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 in Pittsburgh - Steel City Martial Arts

At SCMA, we are fortunate enough to have martial artists from around the world visiting our school regularly. Sometimes they are just passing through on a vacation or on a work trip, and other times they stay for a bit longer to teach a seminar. Though these events happen regularly for us, you might be new and haven’t ever attended one before, or perhaps you’ve been around the block and just aren’t sure if seminars are worth it.
A good seminar can supercharge your training if you approach it with the right mindset. If you go into a seminar unprepared, you might find yourself struggling to remember techniques a few weeks later or worse yet, not enjoying the special opportunity of learning from a high level martial artist in the moment.

To help you get as much as possible out of a seminar, here are a few tips:

  • Be prepared to rehydrate. Seminars can last a few hours, so keep a bottle (or two!) of water on hand to keep yourself sharp. Some people like to have a Gatorade on hand as well for the sugar and the electrolytes.
  • Partner up with someone at your skill level. Seminars are usually pretty busy and it can be hard for the guest instructor to talk to everyone for every technique. If you are working with someone at your skill level, the instructor can give advice that applies to both you and your partner in one conversation, making it easier for him or her to give the right instruction to the right skill level.
  • Be courteous and mindful of time. Asking a visiting black belt questions is a rare opportunity that you should definitely take advantage of. However, try to pick and choose your moments for inquiry so that other students can also have their questions answered.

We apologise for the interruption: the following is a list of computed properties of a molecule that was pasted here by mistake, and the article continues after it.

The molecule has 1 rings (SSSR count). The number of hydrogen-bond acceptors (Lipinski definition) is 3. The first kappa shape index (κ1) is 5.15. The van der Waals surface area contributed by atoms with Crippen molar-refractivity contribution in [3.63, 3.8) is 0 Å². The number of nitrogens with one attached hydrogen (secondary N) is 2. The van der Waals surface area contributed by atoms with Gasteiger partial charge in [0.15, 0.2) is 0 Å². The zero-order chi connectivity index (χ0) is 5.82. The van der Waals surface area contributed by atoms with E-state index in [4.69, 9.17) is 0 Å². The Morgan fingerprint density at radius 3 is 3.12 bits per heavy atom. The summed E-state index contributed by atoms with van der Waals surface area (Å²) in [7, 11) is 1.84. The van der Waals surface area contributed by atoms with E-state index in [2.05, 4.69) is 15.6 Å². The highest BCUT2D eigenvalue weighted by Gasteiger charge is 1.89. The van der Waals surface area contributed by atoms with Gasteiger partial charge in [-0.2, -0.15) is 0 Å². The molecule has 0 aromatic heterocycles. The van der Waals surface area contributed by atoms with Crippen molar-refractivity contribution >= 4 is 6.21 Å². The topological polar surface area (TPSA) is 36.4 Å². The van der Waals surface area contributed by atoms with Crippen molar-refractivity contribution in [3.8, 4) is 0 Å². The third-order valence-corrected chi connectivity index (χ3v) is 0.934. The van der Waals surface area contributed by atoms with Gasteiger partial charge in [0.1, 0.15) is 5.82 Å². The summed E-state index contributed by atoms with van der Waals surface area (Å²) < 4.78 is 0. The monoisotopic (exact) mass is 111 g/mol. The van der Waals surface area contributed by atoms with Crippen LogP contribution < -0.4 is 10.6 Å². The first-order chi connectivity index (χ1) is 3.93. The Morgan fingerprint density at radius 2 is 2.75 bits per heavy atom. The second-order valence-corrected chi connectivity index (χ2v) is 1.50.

• Bring a pen and a notebook. You might not have much time during the seminar to take notes, but if you and a friend circle up right after the seminar ends, you can quickly jot down the high points of what you learned. For the first pass, don’t worry about noting every single step. Your first priority is not leaving a technique out, so list out what you covered and note some of the big details the instructor emphasized. Then go back through and write out a more thorough description of the move.
  • Dress your best! Seminars almost always mean pictures, so at the very least try to wear a gi with your school and association patches sewn on. If you’re feeling really fancy, you can bust out one of your snazzy rashguards as well (you know who you are).

Seminars are a lot of fun, and you should definitely try to take advantage of them when they come around. Even your instructors get excited for the chance to pick up some new details or to learn some different perspectives on technique and strategy. Don’t miss out!



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